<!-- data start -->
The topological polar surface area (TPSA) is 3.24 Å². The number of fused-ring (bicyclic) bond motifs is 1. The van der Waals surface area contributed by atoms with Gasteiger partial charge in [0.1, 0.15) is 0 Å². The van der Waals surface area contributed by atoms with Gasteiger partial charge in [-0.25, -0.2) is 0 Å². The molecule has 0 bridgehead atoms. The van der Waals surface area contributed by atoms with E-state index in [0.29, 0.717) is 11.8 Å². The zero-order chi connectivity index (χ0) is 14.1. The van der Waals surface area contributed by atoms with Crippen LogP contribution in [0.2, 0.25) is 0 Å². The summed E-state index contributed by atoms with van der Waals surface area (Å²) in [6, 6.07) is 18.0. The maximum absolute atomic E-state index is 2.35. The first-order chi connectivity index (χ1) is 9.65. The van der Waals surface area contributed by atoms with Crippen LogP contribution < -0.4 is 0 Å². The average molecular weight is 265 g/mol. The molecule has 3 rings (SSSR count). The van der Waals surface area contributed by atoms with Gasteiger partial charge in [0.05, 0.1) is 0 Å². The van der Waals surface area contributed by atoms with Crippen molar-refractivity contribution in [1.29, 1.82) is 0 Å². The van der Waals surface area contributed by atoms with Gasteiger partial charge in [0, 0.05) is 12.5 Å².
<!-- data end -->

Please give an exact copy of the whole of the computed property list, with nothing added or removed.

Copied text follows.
The topological polar surface area (TPSA) is 3.24 Å². The number of fused-ring (bicyclic) bond motifs is 1. The van der Waals surface area contributed by atoms with Gasteiger partial charge in [0.1, 0.15) is 0 Å². The van der Waals surface area contributed by atoms with Gasteiger partial charge in [-0.25, -0.2) is 0 Å². The molecule has 0 bridgehead atoms. The van der Waals surface area contributed by atoms with E-state index in [0.29, 0.717) is 11.8 Å². The zero-order chi connectivity index (χ0) is 14.1. The van der Waals surface area contributed by atoms with Crippen LogP contribution in [0.2, 0.25) is 0 Å². The summed E-state index contributed by atoms with van der Waals surface area (Å²) in [6, 6.07) is 18.0. The maximum absolute atomic E-state index is 2.35. The first-order chi connectivity index (χ1) is 9.65. The van der Waals surface area contributed by atoms with Crippen LogP contribution < -0.4 is 0 Å². The average molecular weight is 265 g/mol. The molecule has 3 rings (SSSR count). The van der Waals surface area contributed by atoms with Gasteiger partial charge in [0.05, 0.1) is 0 Å². The van der Waals surface area contributed by atoms with Crippen molar-refractivity contribution in [1.29, 1.82) is 0 Å². The van der Waals surface area contributed by atoms with Gasteiger partial charge in [0, 0.05) is 12.5 Å².